Roots of unrest:
Protests in Libya, ruled by Gadhafi since a 1969 coup, began in January when demonstrators, fed up with delays, broke into a housing project the government was building and occupied it. Gadhafi's government responded with a $24 billion fund for housing and development. A month later, more demonstrations were sparked when police detained relatives of those killed in an alleged 1996 massacre at the Abu Salim prison, according to Human Rights Watch. High unemployment has also fueled the protests, as have anti-Gadhafi groups
Four people were killed in the center of Bahrain's capital Friday, where shots were fired after demonstrators gathered, an ambulance worker in Manama told CNN. U.S. President Barack Obama condemned the violence. The new protests came a day after a violent police and military crackdown left four dead and scores wounded. What seemed like thousands of people - some chanting anti-government slogans - marched in the town of Sitra to attend the funerals of three of the four people killed Thursday. Two other people died during disturbances earlier in the week. The tiny island nation is a U.S. ally and houses the headquarters of the U.S. Navy's Fifth Fleet.
Roots of unrest:
Protesters initially took to the streets of Manama on Monday to demand reform and the introduction of a constitutional monarchy. But some are now calling for the removal of the royal family, which has led the Persian Gulf island state since the 18th century. Young members of the country's Shiite Muslim majority have staged violent protests in recent years to complain about discrimination, unemployment and corruption, issues they say the country's Sunni rulers have done little to address. The Bahrain Center for Human Rights says authorities launched a clampdown on dissent in late 2010. It accused the government of torturing some human rights activists.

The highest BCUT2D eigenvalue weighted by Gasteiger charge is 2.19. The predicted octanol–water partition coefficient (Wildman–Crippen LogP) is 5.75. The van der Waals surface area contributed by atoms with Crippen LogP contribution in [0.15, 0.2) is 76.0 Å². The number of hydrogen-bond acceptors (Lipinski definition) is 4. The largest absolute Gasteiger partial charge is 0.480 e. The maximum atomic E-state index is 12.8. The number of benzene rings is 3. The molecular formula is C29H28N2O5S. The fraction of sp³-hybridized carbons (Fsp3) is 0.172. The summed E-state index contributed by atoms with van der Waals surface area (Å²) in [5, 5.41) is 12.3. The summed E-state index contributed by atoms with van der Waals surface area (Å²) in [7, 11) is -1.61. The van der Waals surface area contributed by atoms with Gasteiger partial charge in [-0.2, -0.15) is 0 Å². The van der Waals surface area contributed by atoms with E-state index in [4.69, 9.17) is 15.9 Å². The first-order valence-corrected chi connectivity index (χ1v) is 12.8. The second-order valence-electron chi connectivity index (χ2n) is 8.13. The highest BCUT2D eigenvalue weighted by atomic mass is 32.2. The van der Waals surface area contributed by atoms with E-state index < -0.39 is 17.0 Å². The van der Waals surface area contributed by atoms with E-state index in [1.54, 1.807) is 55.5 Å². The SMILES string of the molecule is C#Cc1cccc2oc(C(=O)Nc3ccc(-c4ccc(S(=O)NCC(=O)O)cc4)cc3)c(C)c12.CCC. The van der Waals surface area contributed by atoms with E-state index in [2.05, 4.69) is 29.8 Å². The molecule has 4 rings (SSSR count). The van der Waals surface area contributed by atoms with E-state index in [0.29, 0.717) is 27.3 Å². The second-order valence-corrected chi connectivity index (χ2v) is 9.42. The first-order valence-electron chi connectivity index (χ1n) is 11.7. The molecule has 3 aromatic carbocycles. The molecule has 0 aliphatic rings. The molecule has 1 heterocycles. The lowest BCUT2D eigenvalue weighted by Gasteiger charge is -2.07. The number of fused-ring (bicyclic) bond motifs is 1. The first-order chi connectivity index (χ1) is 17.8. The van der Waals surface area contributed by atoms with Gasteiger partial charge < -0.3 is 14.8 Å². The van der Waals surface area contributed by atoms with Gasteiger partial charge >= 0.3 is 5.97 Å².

Tom Foreman | BIO
Reporter's Note: The president’s team is apparently weighing in on the clash in Wisconsin over budget cuts. Meanwhile, I’m cautioning in today’s letter that even presidents have to pick their fights.
Dear Mr. President,
As you know, I am usually quite encouraging, but there are times when I feel the need to sound a note of caution. This is one of those.
I have been watching the kerfuffle in Wisconsin over the state’s budget and planned cuts to various employees and their pension plans. And I’m not entirely sure if your team ought to be weighing in on this the way they apparently are, in terms of encouraging the organization of opposition.
Hear me out. You have every right, of course, to do whatever you want. You are, after all, the president. I can understand the urge to protect the jobs of government workers, especially those who belong to unions which supported your candidacy. I can even respect the suspicion of many Democrats that this is a sneaky move by the Republicans to attack the unions in the name of budget woes.
My main concern is just this: There are a lot of states with serious budget problems (heck, almost all of them) and whatever good intentions you may have in apparently stepping up in Wisconsin, what are you going to do when the next one, and the next one, and the next one rolls around?